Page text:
Residents of the Bakken oil patch have a chance to tell North Dakota lawmakers how they'd like to see the state's oil tax savings account used.
The Legislature's interim Legacy Fund Earnings Committee meets at 6:30 p.m. Wednesday and 8:30 a.m. Thursday at the Rough Rider Center in Watford City. The 2019 Legislature approved the committee of 11 legislative leaders to take public input on how to use the fund's earnings, which eclipsed $455 million in the 2017-19 budget cycle.
North Dakota voters in 2010 approved creating the fund from 30% of the state's monthly oil and gas tax revenue -- savings that couldn't be touched until July 1, 2017. The Legacy Fund has about $6.75 billion.
The committee planned two meetings for public input from outside of Bismarck, and last met in November in Fargo.
Watford City, where Lt. Gov. Brent Sanford was once mayor, is at the heart of the Bakken and is the McKenzie County seat. The county leads the state in oil production and produced 18.2 million barrels last November.
State tax data show McKenzie County generated more than $87 million in gross production and oil extraction taxes for November 2019, including $9.6 million distributed to the Mandan, Hidatsa and Arikara Nation.
Ideas and input
It's hard to tell how many people might turn out for the Watford City meetings. As of Wednesday, the Legislative Council had received no public comments in advance of the meeting. The public can submit comments to Adam Mathiak with the Legislative Council at firstname.lastname@example.org.
McKenzie County Commission Chairman Tom McCabe plans to attend and expects other local officials will, too.
He said the commission has discussed the proposed four-lane expansion of U.S. Highway 85 from Belfield to Watford City as a potential use of the Legacy Fund, but he added he doesn't know if that's possible.
The $34 million, 2.2-mile Long X Bridge segment is the only portion of the estimated $479 million, 62-mile project to take shape.
"It's the largest road need for the whole industry," McCabe said. The highway is an arterial route through the state's oil patch.
The 2019 Legislature gave North Dakota's Department of Transportation up to $50 million in borrowing authority from the Bank of North Dakota for the project from Watford City to the bridge, should matching federal funds come into play.
The state submitted two grant applications in 2019 for federal funds but was denied, and will apply for a $54 million federal grant. Construction on that 11-mile segment would begin in 2023.
Sen. Dale Patten, R-Watford City, said "it's appropriate" to use the Legacy Fund to improve North Dakota's highway infrastructure.
"Highway 85, as far as four-laning it, I think, is both a safety and transportation infrastructure project that needs to be done," he said, but he noted the highway is not the only important piece of infrastructure in the state. Roadways are vital for moving products in North Dakota's primary industries of energy and agriculture, he said.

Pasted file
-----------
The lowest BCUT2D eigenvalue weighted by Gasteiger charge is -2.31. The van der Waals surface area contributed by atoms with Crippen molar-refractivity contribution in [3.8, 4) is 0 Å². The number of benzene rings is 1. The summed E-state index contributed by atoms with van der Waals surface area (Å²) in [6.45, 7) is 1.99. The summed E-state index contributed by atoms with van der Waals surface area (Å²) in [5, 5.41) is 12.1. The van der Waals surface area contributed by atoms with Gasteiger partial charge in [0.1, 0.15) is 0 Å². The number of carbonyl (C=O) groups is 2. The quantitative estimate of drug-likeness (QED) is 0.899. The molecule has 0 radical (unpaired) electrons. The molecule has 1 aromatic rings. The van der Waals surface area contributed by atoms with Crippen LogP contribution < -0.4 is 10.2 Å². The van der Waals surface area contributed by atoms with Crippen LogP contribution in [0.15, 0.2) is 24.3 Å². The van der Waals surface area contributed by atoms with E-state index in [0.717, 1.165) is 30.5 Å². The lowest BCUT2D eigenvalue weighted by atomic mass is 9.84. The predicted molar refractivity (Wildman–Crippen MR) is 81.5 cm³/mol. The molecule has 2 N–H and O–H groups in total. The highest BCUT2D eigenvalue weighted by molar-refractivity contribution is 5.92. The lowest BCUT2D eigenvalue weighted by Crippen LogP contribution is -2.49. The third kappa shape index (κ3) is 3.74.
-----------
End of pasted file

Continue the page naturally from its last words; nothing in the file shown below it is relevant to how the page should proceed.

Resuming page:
The 2019 Legislature considered numerous ideas from state lawmakers and Gov. Doug Burgum for using the fund. Ideas included replacing income tax, creating an infrastructure revolving loan fund and kick-starting a state-administered paid family leave program, among others.
In his 2018 budget address, Burgum proposed a slate of projects using $300 million of Legacy Fund earnings.
But all those proposals either failed to pass or were funded in other ways.
The Legacy Fund's earnings have so far been used to balance state budgets and to backfill a shorted state school aid fund.
Proposals and priorities
The Legislature can tap up to 15% of the fund's principal every two years, but only by two-thirds votes in the House and Senate.
But the earnings, which accrue over a two-year budget cycle and then transfer to the state's general fund, have been the Legislature's area of focus.
Burgum in his 2020 State of the State address last month outlined a model to grow the Legacy Fund to more than $26 billion by 2033.
His proposal would reinvest about half of the fund's earnings in its principal. Earnings not put into the principal would be used in three different areas: infrastructure, property tax relief through "smart growth incentives" and "transformational legacy projects," such as career academies.
Senate Majority Leader Rich Wardner, R-Dickinson, who sits on the committee, said he prefers Legacy Fund proposals that would advance infrastructure projects, behavioral health needs and workforce development initiatives.
He's still weighing a ratio of earnings that could potentially be reinvested and spent from the fund but says he's "not very far apart" from Burgum's model.
Wardner and House Majority Leader Chet Pollert, R-Carrington, who chairs the committee, see some proposal or ideas as likely to come forth from the group's work.
"One way or another there will be a proposal, whether it's from the committee or from an individual, there will be a proposal," said Wardner, who added "we cannot do nothing."
"I wouldn't be surprised if we see a few bills, maybe," Pollert said. But he's not sure the whole committee would agree yet on a bill draft before hearing more information in meetings.
Patten is "optimistic" about turnout of the general public for the Watford City meeting. The committee is meeting after typical workday hours and again the following morning.
Pollert expects to hear different input in Watford City than in Fargo, given the oil activity. And he's received emails about how to use the earnings.
"I got a couple the other day saying we need to provide free lunches for school kids," he said.
The Watford City meetings will have security from local law enforcement after an outburst from hecklers at the Fargo meeting, Pollert said.
He expects the committee to have two more meetings and to next meet in Bismarck.
Reach Jack Dura at 701-250-8225 or email@example.com.
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